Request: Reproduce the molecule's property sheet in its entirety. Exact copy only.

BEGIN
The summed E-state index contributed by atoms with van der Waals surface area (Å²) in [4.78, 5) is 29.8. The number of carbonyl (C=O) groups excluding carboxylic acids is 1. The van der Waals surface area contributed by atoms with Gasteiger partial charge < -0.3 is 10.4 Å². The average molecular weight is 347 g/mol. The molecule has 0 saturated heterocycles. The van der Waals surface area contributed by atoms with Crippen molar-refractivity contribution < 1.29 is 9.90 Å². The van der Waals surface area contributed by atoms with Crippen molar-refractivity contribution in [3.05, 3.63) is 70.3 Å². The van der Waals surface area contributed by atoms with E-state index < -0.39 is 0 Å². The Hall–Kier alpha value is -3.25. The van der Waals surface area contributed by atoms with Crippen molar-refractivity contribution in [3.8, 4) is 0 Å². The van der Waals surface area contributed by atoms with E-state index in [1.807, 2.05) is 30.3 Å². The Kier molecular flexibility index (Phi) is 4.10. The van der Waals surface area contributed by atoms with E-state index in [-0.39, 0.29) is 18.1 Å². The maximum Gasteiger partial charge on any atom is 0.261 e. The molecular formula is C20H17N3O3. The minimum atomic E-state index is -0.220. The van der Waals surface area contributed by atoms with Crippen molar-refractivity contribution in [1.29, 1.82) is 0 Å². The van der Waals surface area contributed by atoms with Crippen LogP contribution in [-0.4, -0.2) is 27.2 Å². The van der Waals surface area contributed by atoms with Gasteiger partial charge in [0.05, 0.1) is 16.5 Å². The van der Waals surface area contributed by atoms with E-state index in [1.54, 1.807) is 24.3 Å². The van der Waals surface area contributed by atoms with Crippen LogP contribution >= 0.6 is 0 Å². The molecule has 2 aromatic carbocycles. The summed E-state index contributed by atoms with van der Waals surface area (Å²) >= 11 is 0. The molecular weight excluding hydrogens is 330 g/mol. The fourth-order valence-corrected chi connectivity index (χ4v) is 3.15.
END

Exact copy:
The summed E-state index contributed by atoms with van der Waals surface area (Å²) in [4.78, 5) is 29.8. The number of carbonyl (C=O) groups excluding carboxylic acids is 1. The van der Waals surface area contributed by atoms with Gasteiger partial charge < -0.3 is 10.4 Å². The average molecular weight is 347 g/mol. The molecule has 0 saturated heterocycles. The van der Waals surface area contributed by atoms with Crippen molar-refractivity contribution < 1.29 is 9.90 Å². The van der Waals surface area contributed by atoms with Crippen molar-refractivity contribution in [3.05, 3.63) is 70.3 Å². The van der Waals surface area contributed by atoms with E-state index < -0.39 is 0 Å². The Hall–Kier alpha value is -3.25. The van der Waals surface area contributed by atoms with Crippen molar-refractivity contribution in [3.8, 4) is 0 Å². The van der Waals surface area contributed by atoms with E-state index in [1.807, 2.05) is 30.3 Å². The Kier molecular flexibility index (Phi) is 4.10. The van der Waals surface area contributed by atoms with E-state index in [-0.39, 0.29) is 18.1 Å². The maximum Gasteiger partial charge on any atom is 0.261 e. The molecular formula is C20H17N3O3. The minimum atomic E-state index is -0.220. The van der Waals surface area contributed by atoms with Crippen molar-refractivity contribution in [1.29, 1.82) is 0 Å². The van der Waals surface area contributed by atoms with Crippen LogP contribution in [-0.4, -0.2) is 27.2 Å². The van der Waals surface area contributed by atoms with Gasteiger partial charge in [0.05, 0.1) is 16.5 Å². The van der Waals surface area contributed by atoms with E-state index in [1.54, 1.807) is 24.3 Å². The van der Waals surface area contributed by atoms with Crippen LogP contribution >= 0.6 is 0 Å². The molecule has 2 aromatic carbocycles. The summed E-state index contributed by atoms with van der Waals surface area (Å²) >= 11 is 0. The molecular weight excluding hydrogens is 330 g/mol. The fourth-order valence-corrected chi connectivity index (χ4v) is 3.15.